I recently decided to switch to using Rails for a new project from Sails.js (I’ll detail the reasons in another post), and decided to take advantage of the latest-and-greatest. Ruby 2.0 is officially released and Rails 4 is on rc1, so I figured it’d be worth some small headaches to just jump on the bandwagon now, rather than using 3.x and attempting to port in all the nice things Rails 4 provides.
Having worked with Rails for the last year, and getting more and more comfortable with rspec as time goes on, I decided to start this project the “right way” and do TDD. To that end, I decided to start the app by installing rspec, guard and zeus to make sure I have a fast test suite. The following is the adventure these gems took me on as I attempted to get them all playing nice with Rails 4.
So to start, I installed the gems (and associated gems):
Create a `script` directory, and in it create the following file:
This will be used to configure RSpec within Zeus to play nice with Rubymine (since Rubymine brings a lot of its own libraries and packages).
Next, we need to start zeus with the correct RUBYLIB environment variable, again to account for Rubymine:
To finish setting up RSpec within Rubymine, we need to update the default configuration to use the new runner we just created.
Go into your Run/Debug configurations, select “Defaults”, then “Rspec”. Check the box that says “Use custom RSpec runner script:”, and in the text field that becomes editable enter the appropriate path to the runner script we created; e.g. “/path/to/my/project/script/rspec_runner.rb”.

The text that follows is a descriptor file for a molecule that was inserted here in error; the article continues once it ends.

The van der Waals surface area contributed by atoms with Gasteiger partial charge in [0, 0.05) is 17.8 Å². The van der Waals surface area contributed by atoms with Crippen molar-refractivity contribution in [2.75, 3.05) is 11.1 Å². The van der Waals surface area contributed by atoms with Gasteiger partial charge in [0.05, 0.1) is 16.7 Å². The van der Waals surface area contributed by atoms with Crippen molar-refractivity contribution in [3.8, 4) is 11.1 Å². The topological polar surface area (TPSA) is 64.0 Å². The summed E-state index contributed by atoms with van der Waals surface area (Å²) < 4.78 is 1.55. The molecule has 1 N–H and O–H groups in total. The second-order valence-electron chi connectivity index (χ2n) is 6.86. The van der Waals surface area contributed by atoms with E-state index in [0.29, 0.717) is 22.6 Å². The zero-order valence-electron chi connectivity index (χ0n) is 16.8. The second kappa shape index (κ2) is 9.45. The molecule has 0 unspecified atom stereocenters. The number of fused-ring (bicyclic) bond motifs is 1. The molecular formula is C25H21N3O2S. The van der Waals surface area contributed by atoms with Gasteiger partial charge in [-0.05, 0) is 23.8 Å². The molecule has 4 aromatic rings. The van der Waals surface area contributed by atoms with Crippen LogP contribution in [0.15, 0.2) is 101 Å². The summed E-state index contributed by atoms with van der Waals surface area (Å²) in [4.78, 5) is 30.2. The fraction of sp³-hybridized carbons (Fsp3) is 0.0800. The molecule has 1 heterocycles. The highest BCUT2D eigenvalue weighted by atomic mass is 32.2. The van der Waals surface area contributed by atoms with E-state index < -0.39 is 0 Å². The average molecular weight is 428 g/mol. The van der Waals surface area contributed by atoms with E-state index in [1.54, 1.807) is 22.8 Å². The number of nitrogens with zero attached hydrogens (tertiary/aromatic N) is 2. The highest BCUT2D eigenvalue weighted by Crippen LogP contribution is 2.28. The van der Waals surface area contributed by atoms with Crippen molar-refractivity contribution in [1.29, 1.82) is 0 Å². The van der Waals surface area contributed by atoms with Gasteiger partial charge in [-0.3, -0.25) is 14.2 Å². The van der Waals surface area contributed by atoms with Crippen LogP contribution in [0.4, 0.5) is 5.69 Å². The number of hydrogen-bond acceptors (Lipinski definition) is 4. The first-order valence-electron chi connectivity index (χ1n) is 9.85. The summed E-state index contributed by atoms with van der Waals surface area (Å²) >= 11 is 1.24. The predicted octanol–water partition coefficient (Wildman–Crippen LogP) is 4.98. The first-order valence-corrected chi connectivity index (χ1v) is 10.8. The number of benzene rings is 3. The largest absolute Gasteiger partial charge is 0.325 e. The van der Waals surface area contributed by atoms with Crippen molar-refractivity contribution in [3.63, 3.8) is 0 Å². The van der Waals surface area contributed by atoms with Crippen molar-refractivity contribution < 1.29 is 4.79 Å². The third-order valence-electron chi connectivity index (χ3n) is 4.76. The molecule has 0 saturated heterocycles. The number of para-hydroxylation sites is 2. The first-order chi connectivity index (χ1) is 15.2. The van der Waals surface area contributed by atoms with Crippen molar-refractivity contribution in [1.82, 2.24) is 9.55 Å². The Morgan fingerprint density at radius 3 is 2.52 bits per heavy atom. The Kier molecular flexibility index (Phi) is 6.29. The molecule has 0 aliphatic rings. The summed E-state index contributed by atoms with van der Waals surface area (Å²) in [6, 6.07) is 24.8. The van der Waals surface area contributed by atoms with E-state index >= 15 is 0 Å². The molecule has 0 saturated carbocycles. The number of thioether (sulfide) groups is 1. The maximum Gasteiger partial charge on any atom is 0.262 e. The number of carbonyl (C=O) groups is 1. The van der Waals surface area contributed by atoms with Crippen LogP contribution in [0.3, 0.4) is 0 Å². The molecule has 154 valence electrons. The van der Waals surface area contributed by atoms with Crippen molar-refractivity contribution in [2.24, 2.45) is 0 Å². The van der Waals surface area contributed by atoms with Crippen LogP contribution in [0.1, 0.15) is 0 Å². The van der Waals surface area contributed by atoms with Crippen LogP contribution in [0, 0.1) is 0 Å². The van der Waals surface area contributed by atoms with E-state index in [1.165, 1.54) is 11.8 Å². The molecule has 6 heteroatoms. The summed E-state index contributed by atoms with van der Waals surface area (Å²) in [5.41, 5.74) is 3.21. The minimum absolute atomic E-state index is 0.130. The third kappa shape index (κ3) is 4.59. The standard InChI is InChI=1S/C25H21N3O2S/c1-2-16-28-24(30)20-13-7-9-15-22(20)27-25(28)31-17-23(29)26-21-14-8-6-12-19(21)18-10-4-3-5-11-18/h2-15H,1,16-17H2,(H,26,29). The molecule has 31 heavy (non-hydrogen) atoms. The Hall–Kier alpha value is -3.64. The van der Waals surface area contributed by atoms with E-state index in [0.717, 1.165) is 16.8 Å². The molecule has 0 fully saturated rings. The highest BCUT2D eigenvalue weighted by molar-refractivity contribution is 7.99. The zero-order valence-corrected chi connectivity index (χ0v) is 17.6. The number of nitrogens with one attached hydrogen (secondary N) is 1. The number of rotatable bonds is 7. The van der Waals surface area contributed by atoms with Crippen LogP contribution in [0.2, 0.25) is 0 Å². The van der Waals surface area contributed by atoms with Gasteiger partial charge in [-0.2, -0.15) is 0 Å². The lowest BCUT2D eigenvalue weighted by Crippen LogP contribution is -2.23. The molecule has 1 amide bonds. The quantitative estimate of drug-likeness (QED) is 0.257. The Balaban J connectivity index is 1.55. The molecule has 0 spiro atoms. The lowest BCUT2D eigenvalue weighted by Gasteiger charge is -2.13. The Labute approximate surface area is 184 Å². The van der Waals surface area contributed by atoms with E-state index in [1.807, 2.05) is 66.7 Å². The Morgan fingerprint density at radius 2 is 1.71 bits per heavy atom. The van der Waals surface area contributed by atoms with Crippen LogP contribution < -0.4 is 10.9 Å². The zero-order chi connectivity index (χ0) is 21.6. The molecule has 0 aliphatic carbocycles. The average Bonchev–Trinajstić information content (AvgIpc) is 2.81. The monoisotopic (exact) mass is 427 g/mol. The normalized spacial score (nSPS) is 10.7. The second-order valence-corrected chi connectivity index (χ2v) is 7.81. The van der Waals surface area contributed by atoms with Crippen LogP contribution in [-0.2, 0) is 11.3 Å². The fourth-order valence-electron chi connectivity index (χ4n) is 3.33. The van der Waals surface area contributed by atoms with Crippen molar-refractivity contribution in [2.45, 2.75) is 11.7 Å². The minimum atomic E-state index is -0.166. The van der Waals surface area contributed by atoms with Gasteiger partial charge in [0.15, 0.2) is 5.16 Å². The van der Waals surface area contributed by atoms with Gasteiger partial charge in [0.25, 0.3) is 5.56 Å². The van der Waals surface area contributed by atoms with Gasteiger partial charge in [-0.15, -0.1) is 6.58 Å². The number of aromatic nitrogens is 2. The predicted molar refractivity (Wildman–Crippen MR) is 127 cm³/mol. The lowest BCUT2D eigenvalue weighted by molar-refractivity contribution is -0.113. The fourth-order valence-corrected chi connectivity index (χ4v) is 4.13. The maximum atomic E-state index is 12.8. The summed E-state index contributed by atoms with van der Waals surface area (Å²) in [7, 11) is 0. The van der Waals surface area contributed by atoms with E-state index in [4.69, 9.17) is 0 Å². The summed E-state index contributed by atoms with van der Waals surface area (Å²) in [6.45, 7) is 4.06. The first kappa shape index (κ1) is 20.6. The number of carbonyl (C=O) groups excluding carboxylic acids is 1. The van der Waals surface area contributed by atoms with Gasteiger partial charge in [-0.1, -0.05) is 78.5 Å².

To start, create a new run configuration by selecting “IRB Console”, and fill in the “IRB Script” line with the path to your rspec bin file. If you’re using RVM on OS X, it’ll be something like: “/Users/pragone/.rvm/gems/ruby-2.0.0-p0@example-app/bin/guard”. Set the working directory to the project’s root directory, and you’re off to the races!
The one downside is that I still haven’t found a nice way to *start* zeus within Rubymine; I still start it in the console (using our new script/start_zeus script: `ruby script/start_zeus`); after that, however, I just run the “Guard” configuration we created in the last step.
After all this, however, I still ran into problems. In the end, it was a misconfiguration in my spec_helper.rb file that was causing problems. Specifically, I had `require ‘rspec/autorun’` in there, and it should’ve been removed. I’ve attached my spec_helper.rb and Guardfile for reference here: